The Villa Fiorita is set on the banks of an Italian lake. The battle is for the mother of 2 children who having fallen in love with an Italian composer and concert pianist leaves her ...
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Olivia de Havilland,
The Villa Fiorita is set on the banks of an Italian lake. The battle is for the mother of 2 children who having fallen in love with an Italian composer and concert pianist leaves her husband to go and live with him in his lakeside villa. Her children however follow her there from the UK and gang-up with her lover's daughter to try & get their mother back. Written by
According to Maureen O'Hara in her memoirs Tis Herself, she was very disappointed by the way the camera man filmed her. According to her, it was because, before the shooting, there was a soccer match between Italian and English cast and crew members and she supported the Italians instead the English. See more »
When Lorenzo goes to report the disappearance of the children to the police, the road along the waterfront that he drives on is wet, but the roads in the background are dry. See more »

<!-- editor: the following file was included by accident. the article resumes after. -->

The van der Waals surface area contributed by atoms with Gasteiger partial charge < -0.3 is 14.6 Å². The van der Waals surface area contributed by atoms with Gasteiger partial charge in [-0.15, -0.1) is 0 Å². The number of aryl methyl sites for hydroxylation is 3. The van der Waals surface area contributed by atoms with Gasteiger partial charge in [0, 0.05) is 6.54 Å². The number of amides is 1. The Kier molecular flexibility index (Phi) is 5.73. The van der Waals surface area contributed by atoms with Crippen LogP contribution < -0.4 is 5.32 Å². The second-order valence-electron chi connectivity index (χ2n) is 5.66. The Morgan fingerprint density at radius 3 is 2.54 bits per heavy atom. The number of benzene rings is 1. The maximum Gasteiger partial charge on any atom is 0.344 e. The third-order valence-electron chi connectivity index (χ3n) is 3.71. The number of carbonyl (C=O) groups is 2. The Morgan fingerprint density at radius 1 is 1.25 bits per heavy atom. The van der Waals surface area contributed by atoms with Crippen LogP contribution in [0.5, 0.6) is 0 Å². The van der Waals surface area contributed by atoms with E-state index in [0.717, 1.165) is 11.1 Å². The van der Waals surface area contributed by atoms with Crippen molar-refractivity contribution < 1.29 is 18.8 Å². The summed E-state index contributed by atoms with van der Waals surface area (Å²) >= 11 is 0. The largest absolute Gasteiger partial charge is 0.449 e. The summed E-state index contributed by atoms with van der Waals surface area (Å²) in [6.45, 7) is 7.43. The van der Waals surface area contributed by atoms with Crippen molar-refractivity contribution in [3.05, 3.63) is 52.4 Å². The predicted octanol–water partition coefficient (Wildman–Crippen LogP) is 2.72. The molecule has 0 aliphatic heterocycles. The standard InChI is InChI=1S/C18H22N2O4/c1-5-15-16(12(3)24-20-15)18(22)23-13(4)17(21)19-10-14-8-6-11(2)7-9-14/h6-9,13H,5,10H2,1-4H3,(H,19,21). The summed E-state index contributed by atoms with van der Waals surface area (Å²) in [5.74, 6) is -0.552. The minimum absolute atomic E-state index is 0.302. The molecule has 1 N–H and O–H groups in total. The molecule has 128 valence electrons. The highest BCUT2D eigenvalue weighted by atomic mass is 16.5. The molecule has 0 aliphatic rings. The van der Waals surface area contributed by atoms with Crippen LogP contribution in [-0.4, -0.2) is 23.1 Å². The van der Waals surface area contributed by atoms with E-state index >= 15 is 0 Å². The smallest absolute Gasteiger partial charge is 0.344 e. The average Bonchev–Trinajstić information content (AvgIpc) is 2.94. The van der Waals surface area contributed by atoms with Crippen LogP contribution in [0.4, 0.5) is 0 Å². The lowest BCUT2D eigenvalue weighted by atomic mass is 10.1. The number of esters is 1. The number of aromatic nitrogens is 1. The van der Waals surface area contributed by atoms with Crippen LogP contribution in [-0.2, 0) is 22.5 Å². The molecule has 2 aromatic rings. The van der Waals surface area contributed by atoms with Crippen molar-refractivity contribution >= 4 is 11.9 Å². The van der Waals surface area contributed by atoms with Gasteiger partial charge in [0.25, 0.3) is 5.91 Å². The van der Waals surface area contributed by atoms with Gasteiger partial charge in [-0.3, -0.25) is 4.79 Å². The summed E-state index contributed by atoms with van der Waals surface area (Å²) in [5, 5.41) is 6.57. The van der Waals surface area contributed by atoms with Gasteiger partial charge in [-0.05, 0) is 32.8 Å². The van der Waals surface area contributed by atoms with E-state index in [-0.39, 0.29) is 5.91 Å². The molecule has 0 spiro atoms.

I liked the movie mainly for the picturesque views of the lake,( Lake Como?) the surrounding area, and scenes of the villa itself. So much of the architectural style is remincient of the paintings done by Maxfield Parrish in the early part of the 20th century. You sort of have to look around the actors in the various scenes to get glimpses of ornate retaining walls, stairs and elaborate ballusters around and into the lake. There is an elegance about marble (or granite, or just old concrete?) stairs going down into the water. And old world gardens full of flowers. Itn reminds me of the book "Italian Villas and their Gardens" by Edith Wharton, 1907, Which was illustrated by Parrish. And yes, the children in the movie steal the show; All three have a much stronger determination to achieve their goals than do any of the adults. It's a good story line , dated for the sixties. And is'nt this Olivia Hussey's first feature film?
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